Dalai Lama Visit: West Bengal

The Dalai Lama is a religious figure that represents the traditions and values of the Buddhist faith. The title of “Dalai Lama” is given to the leader of the Tibetan people, who strongly influences the religious and political views of Tibet to Lhasa. The name originates from a combination of the Mongolic and Tibetan language. The word “Dalai” in Mongolian translates to “big” or “ocean,” and in Tibetan means “guru” or “master.” These monks belong to the Gelug school of Tibetan Buddhism. In 1578, the Prince of Shunyi, Altan Khan was permitted by the Ming Dynasty to create the title. In 1940, Tenzin Gyatso was selected as the 14th Dalai Lama. The Dalai Lama has played an essential role throughout history in many instances, such as symbolizing the unification of Tibet, acting as a spiritual and religious figure towards the Geluk tradition and uniting various religious groups.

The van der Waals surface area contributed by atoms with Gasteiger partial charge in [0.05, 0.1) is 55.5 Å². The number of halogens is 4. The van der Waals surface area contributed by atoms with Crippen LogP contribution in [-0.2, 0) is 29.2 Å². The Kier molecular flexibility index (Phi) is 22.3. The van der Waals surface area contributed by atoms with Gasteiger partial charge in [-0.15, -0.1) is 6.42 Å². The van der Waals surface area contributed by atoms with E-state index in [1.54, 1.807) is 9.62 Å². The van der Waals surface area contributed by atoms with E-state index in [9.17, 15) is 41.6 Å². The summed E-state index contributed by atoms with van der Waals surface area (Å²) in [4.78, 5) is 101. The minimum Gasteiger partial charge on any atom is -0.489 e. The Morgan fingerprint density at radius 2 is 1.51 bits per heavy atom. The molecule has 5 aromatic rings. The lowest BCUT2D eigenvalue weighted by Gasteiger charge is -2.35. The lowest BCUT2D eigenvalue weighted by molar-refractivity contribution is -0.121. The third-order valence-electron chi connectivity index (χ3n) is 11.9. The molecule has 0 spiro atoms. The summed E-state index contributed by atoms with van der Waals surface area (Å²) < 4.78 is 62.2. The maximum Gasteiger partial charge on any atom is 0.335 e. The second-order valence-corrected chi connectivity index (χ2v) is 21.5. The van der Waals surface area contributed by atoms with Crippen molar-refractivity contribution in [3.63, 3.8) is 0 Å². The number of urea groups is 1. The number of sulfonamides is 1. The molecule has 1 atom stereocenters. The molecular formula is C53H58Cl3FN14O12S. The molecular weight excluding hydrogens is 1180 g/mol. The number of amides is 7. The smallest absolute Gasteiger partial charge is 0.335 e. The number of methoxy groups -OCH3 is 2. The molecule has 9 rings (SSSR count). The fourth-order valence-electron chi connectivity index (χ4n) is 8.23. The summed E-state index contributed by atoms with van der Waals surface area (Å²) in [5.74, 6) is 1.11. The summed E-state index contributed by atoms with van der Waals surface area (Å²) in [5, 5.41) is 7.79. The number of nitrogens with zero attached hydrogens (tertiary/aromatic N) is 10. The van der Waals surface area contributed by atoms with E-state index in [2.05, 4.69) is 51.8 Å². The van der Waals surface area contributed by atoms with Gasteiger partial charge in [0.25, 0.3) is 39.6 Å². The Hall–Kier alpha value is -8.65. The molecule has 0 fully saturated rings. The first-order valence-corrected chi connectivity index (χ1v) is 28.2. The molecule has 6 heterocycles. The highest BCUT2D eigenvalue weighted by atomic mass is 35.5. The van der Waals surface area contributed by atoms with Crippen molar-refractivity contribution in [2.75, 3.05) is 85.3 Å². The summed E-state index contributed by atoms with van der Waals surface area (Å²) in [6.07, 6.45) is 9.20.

Thousands of people travel long distances each year to listen to the Dalai Lama, who visits many parts of the world, sharing words of wisdom and spirituality. The Dalai Lama’s speech in Salugara, India took place inside a walled monastery; the streets outside filled with numerous cars and people. Makeshift bamboo pens were laid out to help keep the thousands of people in order.